September 06, 2010

Linking up with Turkey

After the American Century

I see in the news that Turkey is about to link its electrical system to Europe's, by way of Greece and Bulgaria. Such things are often regarded to be merely technical, but they are more than that. In the past such interconnections have anticipated closer political and economic ties. During the later years of the Cold War electrical links were established across the Iron Curtain years before the collapse of the Soviet system. 

Turkey is initially only joining the grid for a one year trial, but barring technical problems, one assumes it will then become permanent. Access to Turkey's hydroelectric power could provide greater balance in the grid as a whole. It could also make possible more pumped-storage projects, in which wind and solar energy are "stored"by pumping water up to a higher elevation, against the time when demand rises again, or the wind does not blow or sunshine is weak. Then the water is released and turns a turbine to make electricity that is far more valuable than the electricity from off-peak production that was used to store the water.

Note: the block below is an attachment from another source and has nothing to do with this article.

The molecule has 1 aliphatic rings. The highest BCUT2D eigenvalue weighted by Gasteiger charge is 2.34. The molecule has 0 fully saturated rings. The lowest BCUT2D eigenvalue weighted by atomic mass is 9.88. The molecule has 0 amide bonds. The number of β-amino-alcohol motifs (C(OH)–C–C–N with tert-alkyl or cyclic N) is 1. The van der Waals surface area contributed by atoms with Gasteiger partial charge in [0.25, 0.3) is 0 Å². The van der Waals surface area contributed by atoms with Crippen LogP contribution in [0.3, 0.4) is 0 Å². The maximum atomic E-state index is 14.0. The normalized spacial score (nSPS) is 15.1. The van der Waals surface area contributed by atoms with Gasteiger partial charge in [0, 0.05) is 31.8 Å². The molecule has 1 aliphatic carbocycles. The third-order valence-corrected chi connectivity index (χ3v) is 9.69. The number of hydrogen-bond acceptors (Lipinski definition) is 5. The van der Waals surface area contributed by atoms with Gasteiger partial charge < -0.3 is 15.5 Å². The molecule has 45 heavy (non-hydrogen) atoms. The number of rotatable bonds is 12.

Norway and Holland have a pumped storage arrangement of this sort, which means that off-peak power production in Holland is stored as hydro power in Norway. They built an undersea cable to make the arrangement a direct connection. Such interconnections build trust between countries and create mutual advantages.

It is particularly significant that the old enemies, Greece and Turkey, are going to trust one another in this way. Ideally, both countries could eventually save huge sums if they stopped investing in military hardware to protect themselves from each other. The new link is also a small step toward resolving the Cyprus question.

It is not just an electrical connection, it is a move toward friendlier relations and an intelligent technical integration. Interestingly, the engineering and electrical work was done in good part by General Electric, so the profits and benefits are not limited to the Balkans and Turkey.